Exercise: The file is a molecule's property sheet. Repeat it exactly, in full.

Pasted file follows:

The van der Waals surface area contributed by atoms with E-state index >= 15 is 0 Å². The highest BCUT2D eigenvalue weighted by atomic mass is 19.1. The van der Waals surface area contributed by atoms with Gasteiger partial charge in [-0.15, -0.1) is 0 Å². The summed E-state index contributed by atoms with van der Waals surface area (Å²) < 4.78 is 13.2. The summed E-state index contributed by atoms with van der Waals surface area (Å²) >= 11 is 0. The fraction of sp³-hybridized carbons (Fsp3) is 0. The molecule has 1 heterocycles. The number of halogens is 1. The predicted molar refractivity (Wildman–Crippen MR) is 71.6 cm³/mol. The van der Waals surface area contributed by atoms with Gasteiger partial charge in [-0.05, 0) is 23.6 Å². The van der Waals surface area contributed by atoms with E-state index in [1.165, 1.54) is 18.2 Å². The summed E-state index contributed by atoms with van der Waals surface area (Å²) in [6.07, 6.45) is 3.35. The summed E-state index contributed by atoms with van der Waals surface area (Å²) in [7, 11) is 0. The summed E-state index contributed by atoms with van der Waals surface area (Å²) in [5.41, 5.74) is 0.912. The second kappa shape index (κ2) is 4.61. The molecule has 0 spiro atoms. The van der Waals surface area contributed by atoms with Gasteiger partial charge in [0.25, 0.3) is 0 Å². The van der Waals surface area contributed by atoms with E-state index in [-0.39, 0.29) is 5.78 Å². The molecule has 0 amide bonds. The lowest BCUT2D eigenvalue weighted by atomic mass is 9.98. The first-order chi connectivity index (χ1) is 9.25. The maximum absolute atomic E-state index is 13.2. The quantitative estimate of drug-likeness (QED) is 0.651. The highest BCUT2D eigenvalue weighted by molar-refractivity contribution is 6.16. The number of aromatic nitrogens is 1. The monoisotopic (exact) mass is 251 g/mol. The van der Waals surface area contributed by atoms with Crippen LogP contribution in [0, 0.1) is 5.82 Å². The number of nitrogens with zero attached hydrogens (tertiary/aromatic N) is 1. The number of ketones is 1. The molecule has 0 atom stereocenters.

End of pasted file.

The van der Waals surface area contributed by atoms with E-state index >= 15 is 0 Å². The highest BCUT2D eigenvalue weighted by atomic mass is 19.1. The van der Waals surface area contributed by atoms with Gasteiger partial charge in [-0.15, -0.1) is 0 Å². The summed E-state index contributed by atoms with van der Waals surface area (Å²) < 4.78 is 13.2. The summed E-state index contributed by atoms with van der Waals surface area (Å²) >= 11 is 0. The fraction of sp³-hybridized carbons (Fsp3) is 0. The molecule has 1 heterocycles. The number of halogens is 1. The predicted molar refractivity (Wildman–Crippen MR) is 71.6 cm³/mol. The van der Waals surface area contributed by atoms with Gasteiger partial charge in [-0.05, 0) is 23.6 Å². The van der Waals surface area contributed by atoms with E-state index in [1.165, 1.54) is 18.2 Å². The summed E-state index contributed by atoms with van der Waals surface area (Å²) in [6.07, 6.45) is 3.35. The summed E-state index contributed by atoms with van der Waals surface area (Å²) in [7, 11) is 0. The summed E-state index contributed by atoms with van der Waals surface area (Å²) in [5.41, 5.74) is 0.912. The second kappa shape index (κ2) is 4.61. The molecule has 0 spiro atoms. The van der Waals surface area contributed by atoms with Gasteiger partial charge in [0.25, 0.3) is 0 Å². The van der Waals surface area contributed by atoms with E-state index in [-0.39, 0.29) is 5.78 Å². The molecule has 0 amide bonds. The lowest BCUT2D eigenvalue weighted by atomic mass is 9.98. The first-order chi connectivity index (χ1) is 9.25. The maximum absolute atomic E-state index is 13.2. The quantitative estimate of drug-likeness (QED) is 0.651. The highest BCUT2D eigenvalue weighted by molar-refractivity contribution is 6.16. The number of aromatic nitrogens is 1. The monoisotopic (exact) mass is 251 g/mol. The van der Waals surface area contributed by atoms with Crippen LogP contribution in [0, 0.1) is 5.82 Å². The number of nitrogens with zero attached hydrogens (tertiary/aromatic N) is 1. The number of ketones is 1. The molecule has 0 atom stereocenters.